Question: Was the Apostle Paul Married?

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Question: Was the Apostle Paul Married?

Paul may have been widowed or divorced at the time of his writing to the Corinthians, but we can be sure that he was married at one time

Paul's Judaic background would have required it. In his defense before the Jewish crowd outside the Roman barracks of the Antonian tower, Paul states that he was taught according to the perfect manner of the law of the fathers and was zealous in living that law (Acts 22:3). Again, in his defense before the Pharisees and Sadducees, Paul claims that he is a Pharisee, the son of a Pharisee (Acts 23:6). To the Galatians, Paul wrote that he was more zealous in fulfilling the requirements of his religion than others of his time (Gal 1:14). The emphasis that the Jews put on marriage as part of their law and tradition would certainly have been used against Paul in view of such statements if he had not been married, [1] especially if, as many scholars have suggested,[2] Paul was a member of the Sanhedrin, one of the qualifications for which was that a man must be married and the father of children.[3]

But was Paul still married at the time of his writing to the Corinthians? The only evidence against it occurs in this same chapter of 1 Corinthinans, where Paul says

I say therefore to the unmarried and widows, It is good for them if they abide even as I. 1 Corinthians 7:8

Since Paul is advising the unmarried to continue in this state, even as he, it certainly seems to imply that he was unmarried at the time of his writing. On the other hand, Paul says later in this same letter

Have we not power to lead about a sister, a wife, as well as other apostles, and as the brethren of the Lord, and Cephas? 1 Corinthians 9:5.

How would he have the power to lead about a wife on his travels, like the other apostles did, if he was not married or if his wife had died? So this seems to indicate that Paul was married, but that he simply did not take his wife with him in his ministry. If this is the case, then this might be the sense in which he is advising the Corinthian saints to "abide even as" he. Indeed, this is exactly the counsel he gives the married saints in 1 Corinthians 7:29.

But this I say, brethren, the time is short: it remaineth, that both they that have wives be as though they had none

So, based on Corinthians alone, it is hard to say whether Paul was widowed or was still married at the time he wrote his epistle. Fortunately, we have other, non-biblical, writers who had access to knowledge that has now clearly been lost about Paul's marital state during the time of his ministry. Eusebius,[4] the fourth-century Catholic Historian, states confidently that Paul’s yokefellow, whom he addresses in Philippians 4:3 with these words,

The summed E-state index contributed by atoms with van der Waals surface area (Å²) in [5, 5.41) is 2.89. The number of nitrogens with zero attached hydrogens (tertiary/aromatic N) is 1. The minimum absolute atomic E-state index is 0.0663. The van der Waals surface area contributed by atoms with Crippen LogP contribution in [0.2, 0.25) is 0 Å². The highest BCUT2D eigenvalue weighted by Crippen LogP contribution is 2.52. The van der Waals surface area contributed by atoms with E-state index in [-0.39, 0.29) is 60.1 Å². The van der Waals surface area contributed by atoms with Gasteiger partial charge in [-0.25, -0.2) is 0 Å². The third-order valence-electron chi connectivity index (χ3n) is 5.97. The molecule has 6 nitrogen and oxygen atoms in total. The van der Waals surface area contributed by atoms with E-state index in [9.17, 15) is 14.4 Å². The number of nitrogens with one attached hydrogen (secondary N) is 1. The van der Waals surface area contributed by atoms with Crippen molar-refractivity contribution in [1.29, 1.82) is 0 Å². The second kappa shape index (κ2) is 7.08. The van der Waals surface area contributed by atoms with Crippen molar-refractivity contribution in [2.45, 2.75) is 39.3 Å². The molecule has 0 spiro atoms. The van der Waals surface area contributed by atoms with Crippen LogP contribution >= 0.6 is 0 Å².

And I intreat thee also, true yokefellow, help those women who laboured with me in the gospel, with Clement also, and with other my fellow-labourers. (Philippians 4:2–3)

is in fact his wife. The Greek syzyge, the word translated “yokefellow,” is often used to refer to a spouse. Eusebius' conclusion is itself based on a statement from Clement of Alexandria,[5] who was writing sometime prior to 231 A.D. when the traditions about Paul were still very recent.

Finally, and perhaps most importantly, we should note that Ignatius, writing in the latter half of first century, states

I pray that, being found worthy of God, I may be found ... at the feet of Abraham, and Isaac, and Jacob; as of Joseph, and Isaiah, and the rest of the prophets; as of Peter, and Paul, and the rest of the apostles, that were married men.[6]

Notes

  1. Mishnah, Aboth 5:21, trans. H. Danby, p. 458. “At five years old (one is fit) for the scripture, at ten years for the Mishnah, at thirteen for (the fulfilling of) the commandments, at fifteen for the Talmud, at eighteen for the bride-chamber, at twenty for pursuing (a calling), at thirty for authority, at forty for discernment, at fifty for counsel, at sixty to be an elder, at seventy for grey hairs, at eighty for special strength. …” See also David Smith, Life and Letters of St. Paul, p. 30f.
  2. Richard Lloyd Anderson, Understanding Paul (Deseret Book, 1983) pp. 23-25.
  3. Sanhedrin 36:2.
  4. Eusebius Pamphilius, Ecclesiasical History Book III, Chap 30, in Nicene and post-Nicene Fathers Series 2, Volume 1 (NPNF2-01: Church History, Life of Constantine, Oration in Praise of Constantine), Philip Schaff, ed., (Christian Literature Publishing Co., 1886) p. 162.
  5. Stromata, Book III, Chap 6, in Ante-Nicene Fathers, Volume 2 (ANF02. Fathers of the Second Century: Hermas, Tatian, Athenagoras, Theophilus, and Clement of Alexandria), Philip Schaff, ed., (Christian Literature Publishing Co., 1886) p. 390.
  6. Philadelphians, Chap 4, in Ante-Nicene Fathers, Volume 1 (ANF01. The Apostolic Fathers with Justin Martyr and Irenaeus), Philip Schaff, ed., (Christian Literature Publishing Co., 1886) p. 81.